When we, the schools offering boarding to boys and girls of preparatory age, present ourselves as successfully answering real family needs and providing outstanding educational experiences, we can become a very attractive and holistic schooling proposition. Give children the chance to try boarding for themselves and little more persuasion is needed.
In some quarters there may be surprise such a concept as living at school from the age of eight persists at all in the 21st century. Those of you reading this are of course among the well-informed and imaginative who clearly do appreciate that not only does it flourish but in today’s boarding world things really have changed.
Despite the addition of all sorts of impressive modern learning, arts and sports facilities, many boarding prep schools still have a reassuringly traditional air. Schools may indeed look similar to years gone by – but what happens in them has certainly changed beyond recognition and not just with nice new buildings.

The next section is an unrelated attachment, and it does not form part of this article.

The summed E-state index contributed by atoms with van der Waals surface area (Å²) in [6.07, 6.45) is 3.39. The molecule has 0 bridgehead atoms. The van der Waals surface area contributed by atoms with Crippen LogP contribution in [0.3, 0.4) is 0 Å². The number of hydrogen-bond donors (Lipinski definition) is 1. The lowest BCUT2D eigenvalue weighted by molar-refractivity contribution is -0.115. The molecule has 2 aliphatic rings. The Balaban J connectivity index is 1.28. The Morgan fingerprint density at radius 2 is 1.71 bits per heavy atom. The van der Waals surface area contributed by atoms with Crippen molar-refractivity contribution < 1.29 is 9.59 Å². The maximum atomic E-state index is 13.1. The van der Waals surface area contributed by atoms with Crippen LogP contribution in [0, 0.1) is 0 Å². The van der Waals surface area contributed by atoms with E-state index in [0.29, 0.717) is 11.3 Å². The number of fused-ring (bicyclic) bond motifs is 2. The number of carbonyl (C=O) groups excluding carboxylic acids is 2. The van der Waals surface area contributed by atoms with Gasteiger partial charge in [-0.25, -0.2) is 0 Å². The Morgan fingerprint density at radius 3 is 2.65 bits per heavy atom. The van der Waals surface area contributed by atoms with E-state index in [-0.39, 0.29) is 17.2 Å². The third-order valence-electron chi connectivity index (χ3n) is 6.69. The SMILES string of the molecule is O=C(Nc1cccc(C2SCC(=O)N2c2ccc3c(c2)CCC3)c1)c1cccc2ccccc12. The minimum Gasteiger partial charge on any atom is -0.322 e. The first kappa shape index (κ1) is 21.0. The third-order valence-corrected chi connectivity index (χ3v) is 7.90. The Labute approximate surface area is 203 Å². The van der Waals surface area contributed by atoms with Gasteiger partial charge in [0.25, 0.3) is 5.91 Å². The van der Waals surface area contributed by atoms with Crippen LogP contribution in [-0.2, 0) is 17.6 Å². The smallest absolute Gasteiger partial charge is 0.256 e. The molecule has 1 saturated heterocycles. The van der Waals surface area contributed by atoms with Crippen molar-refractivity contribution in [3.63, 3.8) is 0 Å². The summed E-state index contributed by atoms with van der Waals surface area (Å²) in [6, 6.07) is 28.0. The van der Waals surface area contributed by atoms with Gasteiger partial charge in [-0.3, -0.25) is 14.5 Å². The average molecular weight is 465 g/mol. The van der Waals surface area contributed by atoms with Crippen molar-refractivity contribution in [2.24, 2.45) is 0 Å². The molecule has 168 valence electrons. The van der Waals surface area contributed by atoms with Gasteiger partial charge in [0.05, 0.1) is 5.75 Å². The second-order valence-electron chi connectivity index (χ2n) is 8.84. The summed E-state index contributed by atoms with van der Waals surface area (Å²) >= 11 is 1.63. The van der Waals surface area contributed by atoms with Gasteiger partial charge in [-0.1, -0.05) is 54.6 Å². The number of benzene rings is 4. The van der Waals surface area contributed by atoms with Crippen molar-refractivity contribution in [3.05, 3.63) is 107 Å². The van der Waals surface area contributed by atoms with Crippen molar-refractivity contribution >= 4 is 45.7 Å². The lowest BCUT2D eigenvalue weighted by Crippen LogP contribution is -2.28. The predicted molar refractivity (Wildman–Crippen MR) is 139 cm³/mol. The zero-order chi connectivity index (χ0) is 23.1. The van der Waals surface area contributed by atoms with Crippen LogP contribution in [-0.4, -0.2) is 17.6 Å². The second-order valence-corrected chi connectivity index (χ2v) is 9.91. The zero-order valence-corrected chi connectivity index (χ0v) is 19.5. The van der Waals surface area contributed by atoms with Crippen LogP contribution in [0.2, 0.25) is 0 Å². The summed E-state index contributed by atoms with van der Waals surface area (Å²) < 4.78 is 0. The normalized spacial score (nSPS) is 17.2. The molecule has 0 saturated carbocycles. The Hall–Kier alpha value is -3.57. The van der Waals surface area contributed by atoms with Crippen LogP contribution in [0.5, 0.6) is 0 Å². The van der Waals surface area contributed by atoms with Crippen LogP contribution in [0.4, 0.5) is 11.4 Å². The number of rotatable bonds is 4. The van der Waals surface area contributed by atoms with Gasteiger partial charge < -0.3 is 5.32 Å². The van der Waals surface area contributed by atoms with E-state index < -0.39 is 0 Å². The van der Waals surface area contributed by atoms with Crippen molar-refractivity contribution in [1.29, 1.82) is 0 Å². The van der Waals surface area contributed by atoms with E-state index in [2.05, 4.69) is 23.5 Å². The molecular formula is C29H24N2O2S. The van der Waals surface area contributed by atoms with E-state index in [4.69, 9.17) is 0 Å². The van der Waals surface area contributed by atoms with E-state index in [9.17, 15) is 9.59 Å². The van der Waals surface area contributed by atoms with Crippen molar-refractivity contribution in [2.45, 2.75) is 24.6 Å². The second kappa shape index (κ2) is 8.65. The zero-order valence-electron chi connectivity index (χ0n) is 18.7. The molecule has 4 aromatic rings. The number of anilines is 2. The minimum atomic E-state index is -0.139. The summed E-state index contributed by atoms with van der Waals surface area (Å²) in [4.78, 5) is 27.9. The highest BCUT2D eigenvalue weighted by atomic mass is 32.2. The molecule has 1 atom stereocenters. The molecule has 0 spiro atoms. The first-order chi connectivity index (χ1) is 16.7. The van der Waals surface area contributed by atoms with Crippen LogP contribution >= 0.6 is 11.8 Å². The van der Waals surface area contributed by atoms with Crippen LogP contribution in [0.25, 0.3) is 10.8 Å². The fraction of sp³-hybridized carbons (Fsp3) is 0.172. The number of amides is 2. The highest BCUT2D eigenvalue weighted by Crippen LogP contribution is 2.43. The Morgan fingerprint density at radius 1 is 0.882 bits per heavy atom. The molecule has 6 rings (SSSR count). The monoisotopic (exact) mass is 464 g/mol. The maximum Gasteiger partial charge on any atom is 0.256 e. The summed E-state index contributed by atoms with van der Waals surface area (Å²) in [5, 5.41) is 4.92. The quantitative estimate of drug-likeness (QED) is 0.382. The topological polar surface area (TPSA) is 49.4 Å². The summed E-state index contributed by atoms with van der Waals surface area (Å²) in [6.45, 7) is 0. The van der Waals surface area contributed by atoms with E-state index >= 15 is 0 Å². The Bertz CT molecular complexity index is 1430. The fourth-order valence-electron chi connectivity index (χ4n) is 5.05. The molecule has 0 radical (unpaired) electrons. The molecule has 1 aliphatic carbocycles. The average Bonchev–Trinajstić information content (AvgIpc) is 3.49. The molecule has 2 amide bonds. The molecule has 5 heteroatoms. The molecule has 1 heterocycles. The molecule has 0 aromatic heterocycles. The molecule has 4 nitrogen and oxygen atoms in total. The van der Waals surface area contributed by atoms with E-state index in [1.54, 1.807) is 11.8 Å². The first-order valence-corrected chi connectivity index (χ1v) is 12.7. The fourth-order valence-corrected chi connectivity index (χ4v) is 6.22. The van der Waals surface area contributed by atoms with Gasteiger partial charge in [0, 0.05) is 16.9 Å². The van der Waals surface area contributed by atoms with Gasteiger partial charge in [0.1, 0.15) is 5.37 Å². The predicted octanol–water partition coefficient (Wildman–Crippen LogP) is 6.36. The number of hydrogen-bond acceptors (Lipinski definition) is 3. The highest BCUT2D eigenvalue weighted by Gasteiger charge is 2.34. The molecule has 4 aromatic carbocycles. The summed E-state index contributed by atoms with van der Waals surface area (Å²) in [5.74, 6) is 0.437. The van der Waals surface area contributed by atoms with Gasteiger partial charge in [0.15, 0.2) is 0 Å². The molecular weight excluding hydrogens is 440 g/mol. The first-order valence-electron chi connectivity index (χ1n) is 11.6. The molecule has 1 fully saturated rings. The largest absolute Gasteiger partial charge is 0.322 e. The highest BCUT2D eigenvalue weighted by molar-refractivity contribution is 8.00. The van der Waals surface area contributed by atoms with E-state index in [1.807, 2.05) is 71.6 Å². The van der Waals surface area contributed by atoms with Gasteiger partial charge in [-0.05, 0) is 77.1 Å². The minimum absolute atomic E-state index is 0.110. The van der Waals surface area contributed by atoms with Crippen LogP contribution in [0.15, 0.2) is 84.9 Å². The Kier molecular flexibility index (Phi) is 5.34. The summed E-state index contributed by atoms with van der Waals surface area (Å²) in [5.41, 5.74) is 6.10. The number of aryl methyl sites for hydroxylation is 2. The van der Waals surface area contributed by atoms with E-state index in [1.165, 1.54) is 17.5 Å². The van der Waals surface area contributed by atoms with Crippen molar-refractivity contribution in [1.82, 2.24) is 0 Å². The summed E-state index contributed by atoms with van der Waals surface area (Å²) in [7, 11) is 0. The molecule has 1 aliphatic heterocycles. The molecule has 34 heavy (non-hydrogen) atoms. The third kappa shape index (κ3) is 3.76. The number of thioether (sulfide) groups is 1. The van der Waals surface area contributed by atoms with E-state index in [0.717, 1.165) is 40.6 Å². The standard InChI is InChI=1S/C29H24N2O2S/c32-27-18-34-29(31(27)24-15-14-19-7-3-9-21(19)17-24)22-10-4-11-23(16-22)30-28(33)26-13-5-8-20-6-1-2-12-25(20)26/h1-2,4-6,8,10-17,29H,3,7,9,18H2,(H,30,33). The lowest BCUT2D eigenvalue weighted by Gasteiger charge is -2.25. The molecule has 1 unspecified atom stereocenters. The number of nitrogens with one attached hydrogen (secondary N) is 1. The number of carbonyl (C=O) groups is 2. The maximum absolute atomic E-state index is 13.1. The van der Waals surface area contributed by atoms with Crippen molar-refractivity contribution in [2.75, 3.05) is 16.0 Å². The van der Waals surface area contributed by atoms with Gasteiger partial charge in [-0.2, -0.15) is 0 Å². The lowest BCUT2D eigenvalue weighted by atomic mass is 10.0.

For those not yet in the know, the very word boarding can still have dire associations with banishment or punitive regimes. Many parents looking fondly at their sweet young offspring today could no more contemplate a boarding school than sending them on an SAS survival course. That is, of course, until the children reach a certain age and their individual interests and needs, and the exciting experiences of their friends and peers who have tried living at school, start presenting the very surprising notion that boarding is an active, modern choice which a child might thoroughly enjoy and the whole family appreciate. The best intentions of parents, our cultural concern with good parenting and a belief in ‘quality time’ with children can all make boarding, as it has been understood in the past, a hard ‘sell’ to even the busiest, multicareer families who may later find it the ideal answer to both their education and childcare dilemmas.
The life a boarding child leads today leaves the sad stereotyped and outmoded image of prep school boarding, with its hard beds, poor food and lonely weekends far, far behind. Photo: Dragon School
While the Dark Arts and Quidditch are not on most school activities’ programmes, Harry Potter has certainly had an influence on the freedom and excitement that living away from home presents - and the Potter series certainly did not stress modern, hotel-style facilities.
“They come from all kinds of families and all kinds of places”